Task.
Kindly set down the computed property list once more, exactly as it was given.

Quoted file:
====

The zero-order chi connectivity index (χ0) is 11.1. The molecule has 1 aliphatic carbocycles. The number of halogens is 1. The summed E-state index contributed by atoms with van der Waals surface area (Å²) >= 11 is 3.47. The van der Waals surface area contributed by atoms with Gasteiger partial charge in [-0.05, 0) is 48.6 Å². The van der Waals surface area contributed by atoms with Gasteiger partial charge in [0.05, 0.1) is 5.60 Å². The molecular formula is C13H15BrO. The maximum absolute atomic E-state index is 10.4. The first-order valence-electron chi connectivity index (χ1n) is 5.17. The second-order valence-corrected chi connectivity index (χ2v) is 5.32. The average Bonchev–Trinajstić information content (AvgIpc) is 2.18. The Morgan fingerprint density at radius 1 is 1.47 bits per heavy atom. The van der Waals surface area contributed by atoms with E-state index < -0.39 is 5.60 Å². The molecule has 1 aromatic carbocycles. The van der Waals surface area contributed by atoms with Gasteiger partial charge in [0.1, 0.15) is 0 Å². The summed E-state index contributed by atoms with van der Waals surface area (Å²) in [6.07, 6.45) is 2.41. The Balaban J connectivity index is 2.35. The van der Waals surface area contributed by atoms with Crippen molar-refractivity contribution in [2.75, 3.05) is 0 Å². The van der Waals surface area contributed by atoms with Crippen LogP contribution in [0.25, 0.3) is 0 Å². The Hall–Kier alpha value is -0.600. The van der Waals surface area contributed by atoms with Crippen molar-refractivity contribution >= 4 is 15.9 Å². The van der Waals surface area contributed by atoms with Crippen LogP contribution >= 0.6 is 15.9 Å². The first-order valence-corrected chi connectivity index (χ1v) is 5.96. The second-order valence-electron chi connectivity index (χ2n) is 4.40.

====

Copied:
The zero-order chi connectivity index (χ0) is 11.1. The molecule has 1 aliphatic carbocycles. The number of halogens is 1. The summed E-state index contributed by atoms with van der Waals surface area (Å²) >= 11 is 3.47. The van der Waals surface area contributed by atoms with Gasteiger partial charge in [-0.05, 0) is 48.6 Å². The van der Waals surface area contributed by atoms with Gasteiger partial charge in [0.05, 0.1) is 5.60 Å². The molecular formula is C13H15BrO. The maximum absolute atomic E-state index is 10.4. The first-order valence-electron chi connectivity index (χ1n) is 5.17. The second-order valence-corrected chi connectivity index (χ2v) is 5.32. The average Bonchev–Trinajstić information content (AvgIpc) is 2.18. The Morgan fingerprint density at radius 1 is 1.47 bits per heavy atom. The van der Waals surface area contributed by atoms with E-state index < -0.39 is 5.60 Å². The molecule has 1 aromatic carbocycles. The van der Waals surface area contributed by atoms with Gasteiger partial charge in [0.1, 0.15) is 0 Å². The summed E-state index contributed by atoms with van der Waals surface area (Å²) in [6.07, 6.45) is 2.41. The Balaban J connectivity index is 2.35. The van der Waals surface area contributed by atoms with Crippen molar-refractivity contribution in [2.75, 3.05) is 0 Å². The van der Waals surface area contributed by atoms with Crippen LogP contribution in [0.25, 0.3) is 0 Å². The Hall–Kier alpha value is -0.600. The van der Waals surface area contributed by atoms with Crippen molar-refractivity contribution >= 4 is 15.9 Å². The van der Waals surface area contributed by atoms with Crippen LogP contribution >= 0.6 is 15.9 Å². The first-order valence-corrected chi connectivity index (χ1v) is 5.96. The second-order valence-electron chi connectivity index (χ2n) is 4.40.